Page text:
It's the moment the world was waiting for: Melania Trump stepped out of husband Donald's shadow to take control of her own story.
But First Lady's broad plan to help children and clunky "Be Best" campaign slogan left onlookers scratching their heads.
The 48-year-old staged a rare news conference in the White House Rose Garden to launch an initiative designed to help kids across three main areas — wellbeing, social media and opioid abuse, the latter one of her husband's key priorities.
"It concerns me that in today's fast-paced and ever-connected world, children can be less prepared to express or manage their emotions and often times turn to forms of destructive or addictive behavior such as bullying, drug addiction or even suicide," she said. "I feel strongly that as adults, we can and should 'be best' at educating our children about the importance of a healthy and balanced life."
Social media users were quick to spot some issues, particularly with the awkward grammatical structure of her slogan.
"Please tell me I'm not the only one witnessing Melania's speech on her campaign against child bullying dubbed 'Be Best'. Which means... what?" tweeted author Carly Fisher.
"'Be Best' isn't even a good campaign name, aside from the blatant hypocrisy of an anti-bullying campaign coming from the wife of the biggest bully in America. The phrase 'Be Best'" doesn't even make sense," said Kevin Allred.
"'Be Best' is a great name for an initiative. I love how clear and grammatically correct it is," added Tara Ariano.
Others noticed that the website for the campaign did not appear to be working.
Mrs Trump has been criticised in the past for speaking out about cyber-bullying in light of the President's aggression and hurling of personal insults over Twitter.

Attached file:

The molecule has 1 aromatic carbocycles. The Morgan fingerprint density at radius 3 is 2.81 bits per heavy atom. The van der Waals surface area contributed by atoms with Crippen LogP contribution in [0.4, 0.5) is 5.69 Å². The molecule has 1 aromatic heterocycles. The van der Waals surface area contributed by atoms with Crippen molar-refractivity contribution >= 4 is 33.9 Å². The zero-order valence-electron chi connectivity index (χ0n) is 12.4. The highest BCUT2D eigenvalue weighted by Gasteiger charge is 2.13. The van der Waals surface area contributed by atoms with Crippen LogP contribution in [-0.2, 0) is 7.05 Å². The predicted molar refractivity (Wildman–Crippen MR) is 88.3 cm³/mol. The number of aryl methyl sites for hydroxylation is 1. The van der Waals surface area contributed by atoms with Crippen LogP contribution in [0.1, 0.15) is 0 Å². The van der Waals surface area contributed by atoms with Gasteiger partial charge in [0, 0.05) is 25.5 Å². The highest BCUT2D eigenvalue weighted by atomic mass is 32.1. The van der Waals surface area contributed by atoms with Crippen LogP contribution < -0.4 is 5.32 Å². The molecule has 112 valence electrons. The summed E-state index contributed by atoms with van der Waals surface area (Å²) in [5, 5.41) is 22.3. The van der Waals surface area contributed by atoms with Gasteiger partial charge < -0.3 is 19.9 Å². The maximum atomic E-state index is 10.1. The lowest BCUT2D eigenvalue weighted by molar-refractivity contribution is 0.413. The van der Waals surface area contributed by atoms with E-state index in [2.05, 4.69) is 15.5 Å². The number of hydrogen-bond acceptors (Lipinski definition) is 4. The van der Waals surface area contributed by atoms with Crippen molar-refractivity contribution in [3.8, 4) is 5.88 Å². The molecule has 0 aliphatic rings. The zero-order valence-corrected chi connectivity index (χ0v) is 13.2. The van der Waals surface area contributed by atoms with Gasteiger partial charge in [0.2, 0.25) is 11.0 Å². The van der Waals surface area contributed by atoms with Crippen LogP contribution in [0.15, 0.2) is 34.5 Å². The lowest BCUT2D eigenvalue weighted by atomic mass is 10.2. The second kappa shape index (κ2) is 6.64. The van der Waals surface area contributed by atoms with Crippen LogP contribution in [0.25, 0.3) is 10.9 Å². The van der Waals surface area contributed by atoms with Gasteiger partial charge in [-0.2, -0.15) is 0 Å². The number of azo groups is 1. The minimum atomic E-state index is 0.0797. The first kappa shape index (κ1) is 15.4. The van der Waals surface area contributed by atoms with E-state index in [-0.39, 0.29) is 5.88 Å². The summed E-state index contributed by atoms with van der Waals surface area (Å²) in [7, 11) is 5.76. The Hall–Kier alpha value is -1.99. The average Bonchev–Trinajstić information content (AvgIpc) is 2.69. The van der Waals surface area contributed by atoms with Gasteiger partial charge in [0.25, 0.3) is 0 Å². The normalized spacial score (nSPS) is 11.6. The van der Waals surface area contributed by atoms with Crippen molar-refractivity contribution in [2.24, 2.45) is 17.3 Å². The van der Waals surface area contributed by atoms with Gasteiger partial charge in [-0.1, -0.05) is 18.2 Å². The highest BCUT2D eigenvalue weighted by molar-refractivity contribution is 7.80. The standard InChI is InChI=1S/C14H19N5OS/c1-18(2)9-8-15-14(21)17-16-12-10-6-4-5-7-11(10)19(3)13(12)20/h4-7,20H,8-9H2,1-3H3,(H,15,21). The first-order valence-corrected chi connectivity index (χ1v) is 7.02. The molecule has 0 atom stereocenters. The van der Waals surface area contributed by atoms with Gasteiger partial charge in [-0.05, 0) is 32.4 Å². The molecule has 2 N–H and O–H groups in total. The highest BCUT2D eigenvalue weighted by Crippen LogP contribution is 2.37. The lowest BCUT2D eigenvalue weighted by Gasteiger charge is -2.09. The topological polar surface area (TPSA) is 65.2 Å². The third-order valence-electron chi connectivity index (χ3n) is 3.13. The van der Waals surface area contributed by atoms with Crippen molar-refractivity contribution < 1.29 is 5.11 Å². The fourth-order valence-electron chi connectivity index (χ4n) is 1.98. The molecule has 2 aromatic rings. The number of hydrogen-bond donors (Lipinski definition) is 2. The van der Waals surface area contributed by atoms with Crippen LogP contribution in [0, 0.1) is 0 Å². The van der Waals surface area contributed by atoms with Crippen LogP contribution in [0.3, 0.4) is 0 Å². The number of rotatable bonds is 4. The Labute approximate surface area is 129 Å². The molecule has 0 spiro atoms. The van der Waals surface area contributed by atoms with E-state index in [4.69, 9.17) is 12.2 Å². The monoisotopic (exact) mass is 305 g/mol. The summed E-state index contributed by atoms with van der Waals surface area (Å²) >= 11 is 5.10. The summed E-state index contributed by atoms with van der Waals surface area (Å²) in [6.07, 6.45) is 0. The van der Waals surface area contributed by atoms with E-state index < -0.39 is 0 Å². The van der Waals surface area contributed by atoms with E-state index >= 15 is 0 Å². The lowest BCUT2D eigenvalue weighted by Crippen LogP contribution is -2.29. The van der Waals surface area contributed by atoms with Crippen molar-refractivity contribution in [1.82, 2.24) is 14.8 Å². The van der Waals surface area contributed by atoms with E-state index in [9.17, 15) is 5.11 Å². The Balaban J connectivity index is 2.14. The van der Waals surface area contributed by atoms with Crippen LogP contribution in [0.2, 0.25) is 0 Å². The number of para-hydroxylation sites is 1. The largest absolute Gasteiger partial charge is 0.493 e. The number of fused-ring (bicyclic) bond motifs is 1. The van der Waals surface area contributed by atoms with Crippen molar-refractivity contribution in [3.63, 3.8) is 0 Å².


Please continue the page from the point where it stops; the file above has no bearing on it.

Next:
But she has refused to be silent on the issue, despite reports she was advised to choose a different topic by the White House, inviting top tech company executives to visit her in Washington to talk about it.
After endless allegations of infidelity against her spouse, the First Lady today took to the podium to announce her public awareness campaign.
The appearance comes amid reports the couple are living separate lives, with their public appearances characterised by awkward moments in which Mrs Trump is seen flinching at her husband's touch.
It is a heartbreakingly different scenario from the early days of their relationship, when the pair seemed deeply in love, as one Australian photographer recalled to news.com.au last week.
Mrs Trump was said to have been devastated when the real estate mogul won the 2016 election. It took her five months to leave New York with their son Barron to live at the White House. Since then, she has cut a quiet figure, with her speeches and efforts to make a good impression at state events widely derided.
As accusations snowballed over Mr Trump's alleged affairs with a porn star and a Playboy model, Mrs Trump has looked increasingly grim, with the "Free Melania" meme refusing to go away.
The Trumps sleep in different bedrooms and have separate schedules. When news.com.au visited the White House to watch the pair's planned Marine One helicopter departure for Mar-a-Lago several weeks ago, Mrs Trump did not turn up. It was far from the only time she didn't travel with him.